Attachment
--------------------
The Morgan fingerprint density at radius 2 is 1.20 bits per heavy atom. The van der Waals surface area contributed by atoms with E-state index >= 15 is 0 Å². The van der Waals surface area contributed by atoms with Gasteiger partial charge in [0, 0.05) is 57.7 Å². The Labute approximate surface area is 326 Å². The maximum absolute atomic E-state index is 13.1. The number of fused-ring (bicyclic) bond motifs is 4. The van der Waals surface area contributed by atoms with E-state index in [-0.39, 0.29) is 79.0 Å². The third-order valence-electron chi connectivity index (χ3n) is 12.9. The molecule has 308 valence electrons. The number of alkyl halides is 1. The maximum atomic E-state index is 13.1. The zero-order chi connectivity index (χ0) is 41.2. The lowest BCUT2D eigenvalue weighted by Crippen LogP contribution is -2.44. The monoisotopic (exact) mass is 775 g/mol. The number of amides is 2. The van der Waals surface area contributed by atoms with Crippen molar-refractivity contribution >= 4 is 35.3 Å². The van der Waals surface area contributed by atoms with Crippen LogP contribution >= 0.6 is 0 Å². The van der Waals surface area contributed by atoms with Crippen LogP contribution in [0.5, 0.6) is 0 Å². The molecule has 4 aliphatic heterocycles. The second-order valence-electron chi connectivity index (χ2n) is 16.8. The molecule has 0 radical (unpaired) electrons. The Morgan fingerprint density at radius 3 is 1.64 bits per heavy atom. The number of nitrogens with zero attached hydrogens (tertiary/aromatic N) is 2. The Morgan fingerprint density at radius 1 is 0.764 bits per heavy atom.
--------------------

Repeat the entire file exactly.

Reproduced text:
The Morgan fingerprint density at radius 2 is 1.20 bits per heavy atom. The van der Waals surface area contributed by atoms with E-state index >= 15 is 0 Å². The van der Waals surface area contributed by atoms with Gasteiger partial charge in [0, 0.05) is 57.7 Å². The Labute approximate surface area is 326 Å². The maximum absolute atomic E-state index is 13.1. The number of fused-ring (bicyclic) bond motifs is 4. The van der Waals surface area contributed by atoms with E-state index in [-0.39, 0.29) is 79.0 Å². The third-order valence-electron chi connectivity index (χ3n) is 12.9. The molecule has 308 valence electrons. The number of alkyl halides is 1. The maximum atomic E-state index is 13.1. The zero-order chi connectivity index (χ0) is 41.2. The lowest BCUT2D eigenvalue weighted by Crippen LogP contribution is -2.44. The monoisotopic (exact) mass is 775 g/mol. The number of amides is 2. The van der Waals surface area contributed by atoms with Crippen molar-refractivity contribution >= 4 is 35.3 Å². The van der Waals surface area contributed by atoms with Crippen LogP contribution >= 0.6 is 0 Å². The van der Waals surface area contributed by atoms with Crippen LogP contribution in [0.5, 0.6) is 0 Å². The molecule has 4 aliphatic heterocycles. The second-order valence-electron chi connectivity index (χ2n) is 16.8. The molecule has 0 radical (unpaired) electrons. The Morgan fingerprint density at radius 3 is 1.64 bits per heavy atom. The number of nitrogens with zero attached hydrogens (tertiary/aromatic N) is 2. The Morgan fingerprint density at radius 1 is 0.764 bits per heavy atom.